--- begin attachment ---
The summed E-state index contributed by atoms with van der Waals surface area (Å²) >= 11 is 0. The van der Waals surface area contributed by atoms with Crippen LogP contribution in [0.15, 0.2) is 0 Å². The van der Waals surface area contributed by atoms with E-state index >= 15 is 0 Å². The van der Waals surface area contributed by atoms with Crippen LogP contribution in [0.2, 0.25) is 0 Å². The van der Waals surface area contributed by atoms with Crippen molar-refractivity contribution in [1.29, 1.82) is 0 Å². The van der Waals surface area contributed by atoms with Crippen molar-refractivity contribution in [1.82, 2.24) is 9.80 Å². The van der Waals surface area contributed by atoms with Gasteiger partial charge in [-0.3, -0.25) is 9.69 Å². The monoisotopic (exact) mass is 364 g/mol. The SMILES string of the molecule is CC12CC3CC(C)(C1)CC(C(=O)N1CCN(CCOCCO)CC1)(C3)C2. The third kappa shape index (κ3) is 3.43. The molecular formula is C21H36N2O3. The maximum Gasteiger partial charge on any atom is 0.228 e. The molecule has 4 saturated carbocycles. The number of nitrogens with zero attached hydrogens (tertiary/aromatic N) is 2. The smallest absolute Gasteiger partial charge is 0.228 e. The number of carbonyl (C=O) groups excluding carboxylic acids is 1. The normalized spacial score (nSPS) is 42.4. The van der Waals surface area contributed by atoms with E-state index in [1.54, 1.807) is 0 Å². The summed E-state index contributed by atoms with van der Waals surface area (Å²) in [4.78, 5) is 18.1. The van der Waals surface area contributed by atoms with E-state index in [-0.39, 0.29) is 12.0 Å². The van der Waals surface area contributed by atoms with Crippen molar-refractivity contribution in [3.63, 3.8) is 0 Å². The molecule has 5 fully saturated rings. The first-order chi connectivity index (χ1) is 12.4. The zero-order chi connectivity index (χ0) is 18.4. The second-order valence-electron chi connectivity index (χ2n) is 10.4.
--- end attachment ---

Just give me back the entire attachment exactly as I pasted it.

The summed E-state index contributed by atoms with van der Waals surface area (Å²) >= 11 is 0. The van der Waals surface area contributed by atoms with Crippen LogP contribution in [0.15, 0.2) is 0 Å². The van der Waals surface area contributed by atoms with E-state index >= 15 is 0 Å². The van der Waals surface area contributed by atoms with Crippen LogP contribution in [0.2, 0.25) is 0 Å². The van der Waals surface area contributed by atoms with Crippen molar-refractivity contribution in [1.29, 1.82) is 0 Å². The van der Waals surface area contributed by atoms with Crippen molar-refractivity contribution in [1.82, 2.24) is 9.80 Å². The van der Waals surface area contributed by atoms with Gasteiger partial charge in [-0.3, -0.25) is 9.69 Å². The monoisotopic (exact) mass is 364 g/mol. The SMILES string of the molecule is CC12CC3CC(C)(C1)CC(C(=O)N1CCN(CCOCCO)CC1)(C3)C2. The third kappa shape index (κ3) is 3.43. The molecular formula is C21H36N2O3. The maximum Gasteiger partial charge on any atom is 0.228 e. The molecule has 4 saturated carbocycles. The number of nitrogens with zero attached hydrogens (tertiary/aromatic N) is 2. The smallest absolute Gasteiger partial charge is 0.228 e. The number of carbonyl (C=O) groups excluding carboxylic acids is 1. The normalized spacial score (nSPS) is 42.4. The van der Waals surface area contributed by atoms with E-state index in [1.54, 1.807) is 0 Å². The summed E-state index contributed by atoms with van der Waals surface area (Å²) in [4.78, 5) is 18.1. The van der Waals surface area contributed by atoms with E-state index in [-0.39, 0.29) is 12.0 Å². The van der Waals surface area contributed by atoms with Crippen molar-refractivity contribution in [3.63, 3.8) is 0 Å². The molecule has 5 fully saturated rings. The first-order chi connectivity index (χ1) is 12.4. The zero-order chi connectivity index (χ0) is 18.4. The second-order valence-electron chi connectivity index (χ2n) is 10.4.